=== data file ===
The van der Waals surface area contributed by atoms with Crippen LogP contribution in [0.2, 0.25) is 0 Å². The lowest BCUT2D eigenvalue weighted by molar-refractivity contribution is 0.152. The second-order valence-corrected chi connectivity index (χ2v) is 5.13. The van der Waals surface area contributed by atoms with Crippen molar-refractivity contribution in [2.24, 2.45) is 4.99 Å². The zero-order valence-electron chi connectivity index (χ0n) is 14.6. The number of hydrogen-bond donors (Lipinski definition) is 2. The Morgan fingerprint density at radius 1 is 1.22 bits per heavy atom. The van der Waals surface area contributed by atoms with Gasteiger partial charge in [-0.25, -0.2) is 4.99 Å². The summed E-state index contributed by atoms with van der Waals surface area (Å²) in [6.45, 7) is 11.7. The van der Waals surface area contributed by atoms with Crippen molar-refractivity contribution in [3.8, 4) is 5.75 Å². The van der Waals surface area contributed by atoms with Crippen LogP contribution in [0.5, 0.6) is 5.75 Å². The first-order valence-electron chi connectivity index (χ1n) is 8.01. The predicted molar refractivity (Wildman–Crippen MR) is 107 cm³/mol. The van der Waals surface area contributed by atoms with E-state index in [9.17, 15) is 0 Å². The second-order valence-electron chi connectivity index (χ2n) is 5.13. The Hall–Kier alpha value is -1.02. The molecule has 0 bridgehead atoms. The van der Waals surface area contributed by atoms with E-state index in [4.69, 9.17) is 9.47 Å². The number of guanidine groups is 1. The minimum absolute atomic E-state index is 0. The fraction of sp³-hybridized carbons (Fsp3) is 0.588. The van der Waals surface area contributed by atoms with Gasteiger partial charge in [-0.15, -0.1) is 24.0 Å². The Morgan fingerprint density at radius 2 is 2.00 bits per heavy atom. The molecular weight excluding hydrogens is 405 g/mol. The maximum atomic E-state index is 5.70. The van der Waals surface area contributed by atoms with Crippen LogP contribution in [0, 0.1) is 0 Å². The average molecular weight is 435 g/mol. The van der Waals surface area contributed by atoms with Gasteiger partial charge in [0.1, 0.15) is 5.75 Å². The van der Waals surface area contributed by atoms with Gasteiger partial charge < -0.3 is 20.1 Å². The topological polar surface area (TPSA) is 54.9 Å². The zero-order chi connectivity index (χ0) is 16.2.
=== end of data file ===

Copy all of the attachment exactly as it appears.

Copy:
The van der Waals surface area contributed by atoms with Crippen LogP contribution in [0.2, 0.25) is 0 Å². The lowest BCUT2D eigenvalue weighted by molar-refractivity contribution is 0.152. The second-order valence-corrected chi connectivity index (χ2v) is 5.13. The van der Waals surface area contributed by atoms with Crippen molar-refractivity contribution in [2.24, 2.45) is 4.99 Å². The zero-order valence-electron chi connectivity index (χ0n) is 14.6. The number of hydrogen-bond donors (Lipinski definition) is 2. The Morgan fingerprint density at radius 1 is 1.22 bits per heavy atom. The van der Waals surface area contributed by atoms with Gasteiger partial charge in [-0.25, -0.2) is 4.99 Å². The summed E-state index contributed by atoms with van der Waals surface area (Å²) in [6.45, 7) is 11.7. The van der Waals surface area contributed by atoms with Crippen molar-refractivity contribution in [3.8, 4) is 5.75 Å². The van der Waals surface area contributed by atoms with Crippen LogP contribution in [0.5, 0.6) is 5.75 Å². The first-order valence-electron chi connectivity index (χ1n) is 8.01. The predicted molar refractivity (Wildman–Crippen MR) is 107 cm³/mol. The van der Waals surface area contributed by atoms with E-state index in [9.17, 15) is 0 Å². The second-order valence-electron chi connectivity index (χ2n) is 5.13. The Hall–Kier alpha value is -1.02. The molecule has 0 bridgehead atoms. The van der Waals surface area contributed by atoms with E-state index in [4.69, 9.17) is 9.47 Å². The number of guanidine groups is 1. The minimum absolute atomic E-state index is 0. The fraction of sp³-hybridized carbons (Fsp3) is 0.588. The van der Waals surface area contributed by atoms with Gasteiger partial charge in [-0.15, -0.1) is 24.0 Å². The Morgan fingerprint density at radius 2 is 2.00 bits per heavy atom. The molecular weight excluding hydrogens is 405 g/mol. The maximum atomic E-state index is 5.70. The van der Waals surface area contributed by atoms with Crippen LogP contribution in [0, 0.1) is 0 Å². The average molecular weight is 435 g/mol. The van der Waals surface area contributed by atoms with Gasteiger partial charge in [0.1, 0.15) is 5.75 Å². The van der Waals surface area contributed by atoms with Gasteiger partial charge < -0.3 is 20.1 Å². The topological polar surface area (TPSA) is 54.9 Å². The zero-order chi connectivity index (χ0) is 16.2.